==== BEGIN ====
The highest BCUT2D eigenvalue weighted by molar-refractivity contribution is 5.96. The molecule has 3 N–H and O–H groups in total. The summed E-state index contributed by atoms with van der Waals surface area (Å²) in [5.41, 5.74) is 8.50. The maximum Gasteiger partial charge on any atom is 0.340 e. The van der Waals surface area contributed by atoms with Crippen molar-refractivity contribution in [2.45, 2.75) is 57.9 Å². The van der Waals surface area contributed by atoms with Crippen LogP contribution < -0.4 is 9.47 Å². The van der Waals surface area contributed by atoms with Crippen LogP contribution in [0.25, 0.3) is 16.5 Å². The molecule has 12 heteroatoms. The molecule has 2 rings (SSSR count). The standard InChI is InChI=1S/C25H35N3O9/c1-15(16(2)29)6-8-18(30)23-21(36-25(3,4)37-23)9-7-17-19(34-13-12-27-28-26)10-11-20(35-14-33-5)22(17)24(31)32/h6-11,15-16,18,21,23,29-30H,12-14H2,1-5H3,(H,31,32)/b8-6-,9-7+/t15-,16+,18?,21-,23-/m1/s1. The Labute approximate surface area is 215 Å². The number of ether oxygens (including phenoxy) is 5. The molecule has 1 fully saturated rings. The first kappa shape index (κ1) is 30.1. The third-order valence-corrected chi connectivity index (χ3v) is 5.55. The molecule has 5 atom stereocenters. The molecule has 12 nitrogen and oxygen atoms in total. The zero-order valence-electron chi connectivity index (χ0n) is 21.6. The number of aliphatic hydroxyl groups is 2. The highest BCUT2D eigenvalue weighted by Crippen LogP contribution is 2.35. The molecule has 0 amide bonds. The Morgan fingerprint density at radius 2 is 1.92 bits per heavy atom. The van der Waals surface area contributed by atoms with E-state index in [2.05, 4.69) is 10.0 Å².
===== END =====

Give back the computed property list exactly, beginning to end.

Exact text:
The highest BCUT2D eigenvalue weighted by molar-refractivity contribution is 5.96. The molecule has 3 N–H and O–H groups in total. The summed E-state index contributed by atoms with van der Waals surface area (Å²) in [5.41, 5.74) is 8.50. The maximum Gasteiger partial charge on any atom is 0.340 e. The van der Waals surface area contributed by atoms with Crippen molar-refractivity contribution in [2.45, 2.75) is 57.9 Å². The van der Waals surface area contributed by atoms with Crippen LogP contribution < -0.4 is 9.47 Å². The van der Waals surface area contributed by atoms with Crippen LogP contribution in [0.25, 0.3) is 16.5 Å². The molecule has 12 heteroatoms. The molecule has 2 rings (SSSR count). The standard InChI is InChI=1S/C25H35N3O9/c1-15(16(2)29)6-8-18(30)23-21(36-25(3,4)37-23)9-7-17-19(34-13-12-27-28-26)10-11-20(35-14-33-5)22(17)24(31)32/h6-11,15-16,18,21,23,29-30H,12-14H2,1-5H3,(H,31,32)/b8-6-,9-7+/t15-,16+,18?,21-,23-/m1/s1. The Labute approximate surface area is 215 Å². The number of ether oxygens (including phenoxy) is 5. The molecule has 1 fully saturated rings. The first kappa shape index (κ1) is 30.1. The third-order valence-corrected chi connectivity index (χ3v) is 5.55. The molecule has 5 atom stereocenters. The molecule has 12 nitrogen and oxygen atoms in total. The zero-order valence-electron chi connectivity index (χ0n) is 21.6. The number of aliphatic hydroxyl groups is 2. The highest BCUT2D eigenvalue weighted by Crippen LogP contribution is 2.35. The molecule has 0 amide bonds. The Morgan fingerprint density at radius 2 is 1.92 bits per heavy atom. The van der Waals surface area contributed by atoms with E-state index in [2.05, 4.69) is 10.0 Å².